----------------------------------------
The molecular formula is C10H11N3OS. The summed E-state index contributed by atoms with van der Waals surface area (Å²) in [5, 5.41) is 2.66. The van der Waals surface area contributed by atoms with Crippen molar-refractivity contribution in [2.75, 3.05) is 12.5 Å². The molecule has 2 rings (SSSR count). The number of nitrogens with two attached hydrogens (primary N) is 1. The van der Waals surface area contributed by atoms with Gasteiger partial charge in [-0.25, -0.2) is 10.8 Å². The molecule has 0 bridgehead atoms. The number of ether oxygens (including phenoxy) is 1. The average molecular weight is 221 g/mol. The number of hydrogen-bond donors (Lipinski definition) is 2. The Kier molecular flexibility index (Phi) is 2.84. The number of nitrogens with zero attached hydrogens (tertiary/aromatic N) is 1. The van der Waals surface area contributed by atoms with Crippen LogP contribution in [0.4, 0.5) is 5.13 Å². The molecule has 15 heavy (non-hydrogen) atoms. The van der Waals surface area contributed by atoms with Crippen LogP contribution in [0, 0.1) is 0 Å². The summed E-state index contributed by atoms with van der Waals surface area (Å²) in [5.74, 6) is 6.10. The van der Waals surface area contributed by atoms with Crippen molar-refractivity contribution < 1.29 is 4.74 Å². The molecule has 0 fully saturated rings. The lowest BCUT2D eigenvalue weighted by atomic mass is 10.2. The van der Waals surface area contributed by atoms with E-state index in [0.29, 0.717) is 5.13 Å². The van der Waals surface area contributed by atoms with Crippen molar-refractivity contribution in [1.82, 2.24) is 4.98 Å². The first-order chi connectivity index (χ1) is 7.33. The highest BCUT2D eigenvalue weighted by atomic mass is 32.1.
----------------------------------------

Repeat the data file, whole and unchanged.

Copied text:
The molecular formula is C10H11N3OS. The summed E-state index contributed by atoms with van der Waals surface area (Å²) in [5, 5.41) is 2.66. The van der Waals surface area contributed by atoms with Crippen molar-refractivity contribution in [2.75, 3.05) is 12.5 Å². The molecule has 2 rings (SSSR count). The number of nitrogens with two attached hydrogens (primary N) is 1. The van der Waals surface area contributed by atoms with Gasteiger partial charge in [-0.25, -0.2) is 10.8 Å². The molecule has 0 bridgehead atoms. The number of ether oxygens (including phenoxy) is 1. The average molecular weight is 221 g/mol. The number of hydrogen-bond donors (Lipinski definition) is 2. The Kier molecular flexibility index (Phi) is 2.84. The number of nitrogens with zero attached hydrogens (tertiary/aromatic N) is 1. The van der Waals surface area contributed by atoms with Crippen LogP contribution in [0.4, 0.5) is 5.13 Å². The molecule has 15 heavy (non-hydrogen) atoms. The van der Waals surface area contributed by atoms with Crippen LogP contribution in [0, 0.1) is 0 Å². The summed E-state index contributed by atoms with van der Waals surface area (Å²) in [5.74, 6) is 6.10. The van der Waals surface area contributed by atoms with Crippen molar-refractivity contribution < 1.29 is 4.74 Å². The molecule has 0 fully saturated rings. The lowest BCUT2D eigenvalue weighted by atomic mass is 10.2. The van der Waals surface area contributed by atoms with E-state index in [0.29, 0.717) is 5.13 Å². The van der Waals surface area contributed by atoms with Crippen molar-refractivity contribution in [1.82, 2.24) is 4.98 Å². The first-order chi connectivity index (χ1) is 7.33. The highest BCUT2D eigenvalue weighted by atomic mass is 32.1.